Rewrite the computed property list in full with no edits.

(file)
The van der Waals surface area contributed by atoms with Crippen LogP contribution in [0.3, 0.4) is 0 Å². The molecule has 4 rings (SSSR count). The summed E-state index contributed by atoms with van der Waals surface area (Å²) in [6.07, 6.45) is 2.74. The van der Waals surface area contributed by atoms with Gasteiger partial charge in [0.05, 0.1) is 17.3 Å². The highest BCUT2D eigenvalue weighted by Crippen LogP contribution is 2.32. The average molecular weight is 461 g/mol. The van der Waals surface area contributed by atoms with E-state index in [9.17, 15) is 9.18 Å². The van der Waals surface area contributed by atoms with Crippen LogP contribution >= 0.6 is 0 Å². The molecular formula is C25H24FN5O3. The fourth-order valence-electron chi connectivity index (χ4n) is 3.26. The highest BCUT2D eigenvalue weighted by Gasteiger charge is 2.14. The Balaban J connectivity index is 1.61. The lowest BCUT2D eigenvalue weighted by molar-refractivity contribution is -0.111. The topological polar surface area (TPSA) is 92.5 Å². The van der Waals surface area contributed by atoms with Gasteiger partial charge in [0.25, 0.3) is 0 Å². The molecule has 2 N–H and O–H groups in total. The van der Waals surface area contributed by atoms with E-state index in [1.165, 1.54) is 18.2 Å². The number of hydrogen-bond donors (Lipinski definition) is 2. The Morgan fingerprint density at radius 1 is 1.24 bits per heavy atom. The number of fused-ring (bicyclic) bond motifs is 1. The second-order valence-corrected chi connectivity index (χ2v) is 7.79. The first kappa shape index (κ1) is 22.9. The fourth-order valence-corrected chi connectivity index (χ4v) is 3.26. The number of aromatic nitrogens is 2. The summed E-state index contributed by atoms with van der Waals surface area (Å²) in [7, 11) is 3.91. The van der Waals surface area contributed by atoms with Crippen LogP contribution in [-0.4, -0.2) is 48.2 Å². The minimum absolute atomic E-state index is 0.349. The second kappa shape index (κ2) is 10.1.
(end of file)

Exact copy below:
The van der Waals surface area contributed by atoms with Crippen LogP contribution in [0.3, 0.4) is 0 Å². The molecule has 4 rings (SSSR count). The summed E-state index contributed by atoms with van der Waals surface area (Å²) in [6.07, 6.45) is 2.74. The van der Waals surface area contributed by atoms with Gasteiger partial charge in [0.05, 0.1) is 17.3 Å². The highest BCUT2D eigenvalue weighted by Crippen LogP contribution is 2.32. The average molecular weight is 461 g/mol. The van der Waals surface area contributed by atoms with E-state index in [9.17, 15) is 9.18 Å². The van der Waals surface area contributed by atoms with Crippen LogP contribution >= 0.6 is 0 Å². The molecular formula is C25H24FN5O3. The fourth-order valence-electron chi connectivity index (χ4n) is 3.26. The highest BCUT2D eigenvalue weighted by Gasteiger charge is 2.14. The Balaban J connectivity index is 1.61. The lowest BCUT2D eigenvalue weighted by molar-refractivity contribution is -0.111. The topological polar surface area (TPSA) is 92.5 Å². The van der Waals surface area contributed by atoms with Gasteiger partial charge in [0.25, 0.3) is 0 Å². The molecule has 2 N–H and O–H groups in total. The van der Waals surface area contributed by atoms with E-state index in [1.165, 1.54) is 18.2 Å². The number of hydrogen-bond donors (Lipinski definition) is 2. The Morgan fingerprint density at radius 1 is 1.24 bits per heavy atom. The number of fused-ring (bicyclic) bond motifs is 1. The second-order valence-corrected chi connectivity index (χ2v) is 7.79. The first kappa shape index (κ1) is 22.9. The fourth-order valence-corrected chi connectivity index (χ4v) is 3.26. The number of aromatic nitrogens is 2. The summed E-state index contributed by atoms with van der Waals surface area (Å²) in [7, 11) is 3.91. The van der Waals surface area contributed by atoms with Crippen LogP contribution in [-0.4, -0.2) is 48.2 Å². The minimum absolute atomic E-state index is 0.349. The second kappa shape index (κ2) is 10.1.